Supermarket Wars: Stores Use Dancing Animals, Size to Battle for Your Dollars

ByABC News via logo
January 12, 2007, 2:23 PM

Jan. 13, 2007 — -- Fifty years ago, a trip to the grocery store usually didn't have many surprises. The produce usually looked the same wherever you shopped. The clerks were friendly and the bag boys would even help you carry your groceries to the car.

The modern grocery shopping experience now includes bigger crowds, less personal attention and so many choices that it can be downright confusing.

"Supermarket shopping is a difficult experience. I never find what I am looking for. Places are busy all the time. It's frustrating," one shopper told "Good Morning America Weekend Edition."

In recent years, many shoppers have abandoned their local grocery chains for bulk retailers like Costco, and Wal-Mart, who understand consumers like to buy more for less.

But now the race to build bigger and better has reached a new level.

Welcome to Jungle Jim's International Market in Fairfield, Ohio. A grocery store that looks more like a theme park, the sprawling mecca for foodies has over six acres of shopping under one roof.

Hosting more than 50,000 shoppers a week, it's a world tour of food fantasy from the Fabled Sherwood Forrest to Gilligan's Island. Displays include dancing animatronic animals, an authentic shrimp boat, aquariums, wine cellars and even a fire truck suspended over 1,000 different hot sauces.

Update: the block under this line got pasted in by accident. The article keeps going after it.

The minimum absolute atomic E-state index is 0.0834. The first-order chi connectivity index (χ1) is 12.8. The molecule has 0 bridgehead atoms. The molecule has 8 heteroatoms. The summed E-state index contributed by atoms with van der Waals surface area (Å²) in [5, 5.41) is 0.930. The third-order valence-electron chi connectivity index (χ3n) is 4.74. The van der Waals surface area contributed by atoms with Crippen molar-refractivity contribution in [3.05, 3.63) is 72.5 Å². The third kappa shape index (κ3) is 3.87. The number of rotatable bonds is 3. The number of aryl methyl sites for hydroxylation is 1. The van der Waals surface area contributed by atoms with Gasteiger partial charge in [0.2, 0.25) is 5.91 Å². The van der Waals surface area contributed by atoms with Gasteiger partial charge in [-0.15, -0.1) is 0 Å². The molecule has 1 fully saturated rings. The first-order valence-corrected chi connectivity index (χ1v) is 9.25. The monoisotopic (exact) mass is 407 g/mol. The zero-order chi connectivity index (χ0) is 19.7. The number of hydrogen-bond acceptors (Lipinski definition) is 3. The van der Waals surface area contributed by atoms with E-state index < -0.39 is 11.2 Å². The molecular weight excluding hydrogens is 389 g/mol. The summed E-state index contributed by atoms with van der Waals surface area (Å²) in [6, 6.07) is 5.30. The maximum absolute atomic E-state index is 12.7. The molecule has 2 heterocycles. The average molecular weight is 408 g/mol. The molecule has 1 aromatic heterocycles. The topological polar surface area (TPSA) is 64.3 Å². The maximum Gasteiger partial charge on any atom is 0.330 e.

Showmanship, excess and a sense of humor translate into big business for owner and creator Jim Bonaminio. Jungle Jim's raked in over $100 million in sales last year.

"People get lost. We're ready to give people beepers here, like a restaurant, they get lost for days," Bonaminio said.

Jungle Jim's has become such a phenomenon, shoppers are actually coming from hundreds and sometimes thousands of miles away just to experience it.

Events like cooking classes, shows and wine tasting help shoppers make a day of it.

But in the end, it's the food that's the big draw. The produce section stretches for 1.5 acres. The store boasts one of the nation's largest wine collections. There are also cigars, more than 1,600 cheeses, a Titanic-sized seafood section and hundreds of honeys.